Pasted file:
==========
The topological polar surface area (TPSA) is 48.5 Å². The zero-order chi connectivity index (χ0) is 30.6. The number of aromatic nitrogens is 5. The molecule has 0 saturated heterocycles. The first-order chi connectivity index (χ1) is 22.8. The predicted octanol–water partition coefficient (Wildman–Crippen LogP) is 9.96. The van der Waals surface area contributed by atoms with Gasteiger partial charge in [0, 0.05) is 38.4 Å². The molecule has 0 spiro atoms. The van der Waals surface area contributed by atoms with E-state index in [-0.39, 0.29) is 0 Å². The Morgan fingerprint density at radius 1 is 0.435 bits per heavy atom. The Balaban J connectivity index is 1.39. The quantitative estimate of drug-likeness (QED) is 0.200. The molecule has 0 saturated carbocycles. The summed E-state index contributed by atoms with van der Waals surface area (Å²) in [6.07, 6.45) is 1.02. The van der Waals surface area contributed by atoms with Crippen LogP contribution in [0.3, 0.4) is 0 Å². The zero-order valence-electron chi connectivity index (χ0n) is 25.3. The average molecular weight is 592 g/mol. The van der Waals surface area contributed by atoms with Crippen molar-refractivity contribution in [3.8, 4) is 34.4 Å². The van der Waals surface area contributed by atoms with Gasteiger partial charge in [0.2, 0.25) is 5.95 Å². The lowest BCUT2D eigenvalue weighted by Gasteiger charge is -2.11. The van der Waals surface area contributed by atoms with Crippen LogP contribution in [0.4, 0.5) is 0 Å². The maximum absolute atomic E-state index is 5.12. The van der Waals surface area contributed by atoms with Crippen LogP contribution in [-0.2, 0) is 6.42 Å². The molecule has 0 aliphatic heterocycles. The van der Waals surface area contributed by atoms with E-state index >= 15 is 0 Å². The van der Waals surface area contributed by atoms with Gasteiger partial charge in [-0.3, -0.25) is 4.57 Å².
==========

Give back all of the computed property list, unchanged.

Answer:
The topological polar surface area (TPSA) is 48.5 Å². The zero-order chi connectivity index (χ0) is 30.6. The number of aromatic nitrogens is 5. The molecule has 0 saturated heterocycles. The first-order chi connectivity index (χ1) is 22.8. The predicted octanol–water partition coefficient (Wildman–Crippen LogP) is 9.96. The van der Waals surface area contributed by atoms with Gasteiger partial charge in [0, 0.05) is 38.4 Å². The molecule has 0 spiro atoms. The van der Waals surface area contributed by atoms with E-state index in [-0.39, 0.29) is 0 Å². The Morgan fingerprint density at radius 1 is 0.435 bits per heavy atom. The Balaban J connectivity index is 1.39. The quantitative estimate of drug-likeness (QED) is 0.200. The molecule has 0 saturated carbocycles. The summed E-state index contributed by atoms with van der Waals surface area (Å²) in [6.07, 6.45) is 1.02. The van der Waals surface area contributed by atoms with Crippen LogP contribution in [0.3, 0.4) is 0 Å². The zero-order valence-electron chi connectivity index (χ0n) is 25.3. The average molecular weight is 592 g/mol. The van der Waals surface area contributed by atoms with Crippen molar-refractivity contribution in [3.8, 4) is 34.4 Å². The van der Waals surface area contributed by atoms with Gasteiger partial charge in [0.2, 0.25) is 5.95 Å². The lowest BCUT2D eigenvalue weighted by Gasteiger charge is -2.11. The van der Waals surface area contributed by atoms with Crippen LogP contribution in [0.4, 0.5) is 0 Å². The maximum absolute atomic E-state index is 5.12. The van der Waals surface area contributed by atoms with Crippen LogP contribution in [-0.2, 0) is 6.42 Å². The molecule has 0 aliphatic heterocycles. The van der Waals surface area contributed by atoms with E-state index >= 15 is 0 Å². The van der Waals surface area contributed by atoms with Gasteiger partial charge in [-0.3, -0.25) is 4.57 Å².